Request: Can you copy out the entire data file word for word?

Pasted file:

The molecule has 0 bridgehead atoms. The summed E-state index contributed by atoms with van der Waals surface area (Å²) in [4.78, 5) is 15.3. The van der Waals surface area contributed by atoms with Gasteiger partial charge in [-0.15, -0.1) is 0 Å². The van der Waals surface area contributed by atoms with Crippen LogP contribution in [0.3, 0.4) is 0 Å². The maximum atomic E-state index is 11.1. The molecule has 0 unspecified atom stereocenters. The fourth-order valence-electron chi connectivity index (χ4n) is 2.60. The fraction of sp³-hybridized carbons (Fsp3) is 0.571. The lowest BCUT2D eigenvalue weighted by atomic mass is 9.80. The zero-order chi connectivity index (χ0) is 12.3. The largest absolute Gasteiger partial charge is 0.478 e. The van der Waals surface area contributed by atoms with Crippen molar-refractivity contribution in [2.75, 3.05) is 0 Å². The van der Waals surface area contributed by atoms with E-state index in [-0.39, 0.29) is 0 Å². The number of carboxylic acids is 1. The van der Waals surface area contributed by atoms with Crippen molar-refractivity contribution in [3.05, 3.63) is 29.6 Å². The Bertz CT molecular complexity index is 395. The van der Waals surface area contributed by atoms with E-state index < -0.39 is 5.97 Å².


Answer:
The molecule has 0 bridgehead atoms. The summed E-state index contributed by atoms with van der Waals surface area (Å²) in [4.78, 5) is 15.3. The van der Waals surface area contributed by atoms with Gasteiger partial charge in [-0.15, -0.1) is 0 Å². The van der Waals surface area contributed by atoms with Crippen LogP contribution in [0.3, 0.4) is 0 Å². The maximum atomic E-state index is 11.1. The molecule has 0 unspecified atom stereocenters. The fourth-order valence-electron chi connectivity index (χ4n) is 2.60. The fraction of sp³-hybridized carbons (Fsp3) is 0.571. The lowest BCUT2D eigenvalue weighted by atomic mass is 9.80. The zero-order chi connectivity index (χ0) is 12.3. The largest absolute Gasteiger partial charge is 0.478 e. The van der Waals surface area contributed by atoms with Crippen molar-refractivity contribution in [2.75, 3.05) is 0 Å². The van der Waals surface area contributed by atoms with E-state index in [-0.39, 0.29) is 0 Å². The number of carboxylic acids is 1. The van der Waals surface area contributed by atoms with Crippen molar-refractivity contribution in [3.05, 3.63) is 29.6 Å². The Bertz CT molecular complexity index is 395. The van der Waals surface area contributed by atoms with E-state index < -0.39 is 5.97 Å².